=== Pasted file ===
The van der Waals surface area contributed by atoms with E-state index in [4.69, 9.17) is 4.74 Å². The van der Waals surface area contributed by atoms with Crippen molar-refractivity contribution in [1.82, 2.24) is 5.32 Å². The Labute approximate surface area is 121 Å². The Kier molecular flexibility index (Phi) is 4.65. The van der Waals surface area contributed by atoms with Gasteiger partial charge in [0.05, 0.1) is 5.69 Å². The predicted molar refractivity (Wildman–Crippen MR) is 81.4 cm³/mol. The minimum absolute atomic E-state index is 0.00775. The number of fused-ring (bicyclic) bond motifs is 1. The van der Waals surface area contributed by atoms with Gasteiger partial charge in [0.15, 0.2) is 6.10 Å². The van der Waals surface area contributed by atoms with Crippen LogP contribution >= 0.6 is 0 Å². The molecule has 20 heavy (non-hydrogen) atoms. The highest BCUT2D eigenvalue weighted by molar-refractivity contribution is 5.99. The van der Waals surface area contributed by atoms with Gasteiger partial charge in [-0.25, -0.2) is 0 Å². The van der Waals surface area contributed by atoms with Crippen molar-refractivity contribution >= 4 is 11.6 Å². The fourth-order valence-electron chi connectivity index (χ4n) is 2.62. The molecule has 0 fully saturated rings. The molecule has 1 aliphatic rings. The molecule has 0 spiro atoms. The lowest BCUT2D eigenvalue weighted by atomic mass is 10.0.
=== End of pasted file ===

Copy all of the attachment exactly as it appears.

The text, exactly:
The van der Waals surface area contributed by atoms with E-state index in [4.69, 9.17) is 4.74 Å². The van der Waals surface area contributed by atoms with Crippen molar-refractivity contribution in [1.82, 2.24) is 5.32 Å². The Labute approximate surface area is 121 Å². The Kier molecular flexibility index (Phi) is 4.65. The van der Waals surface area contributed by atoms with Gasteiger partial charge in [0.05, 0.1) is 5.69 Å². The predicted molar refractivity (Wildman–Crippen MR) is 81.4 cm³/mol. The minimum absolute atomic E-state index is 0.00775. The number of fused-ring (bicyclic) bond motifs is 1. The van der Waals surface area contributed by atoms with Gasteiger partial charge in [0.15, 0.2) is 6.10 Å². The van der Waals surface area contributed by atoms with Crippen LogP contribution >= 0.6 is 0 Å². The molecule has 20 heavy (non-hydrogen) atoms. The highest BCUT2D eigenvalue weighted by molar-refractivity contribution is 5.99. The van der Waals surface area contributed by atoms with Gasteiger partial charge in [-0.25, -0.2) is 0 Å². The van der Waals surface area contributed by atoms with Crippen molar-refractivity contribution >= 4 is 11.6 Å². The fourth-order valence-electron chi connectivity index (χ4n) is 2.62. The molecule has 0 fully saturated rings. The molecule has 1 aliphatic rings. The molecule has 0 spiro atoms. The lowest BCUT2D eigenvalue weighted by atomic mass is 10.0.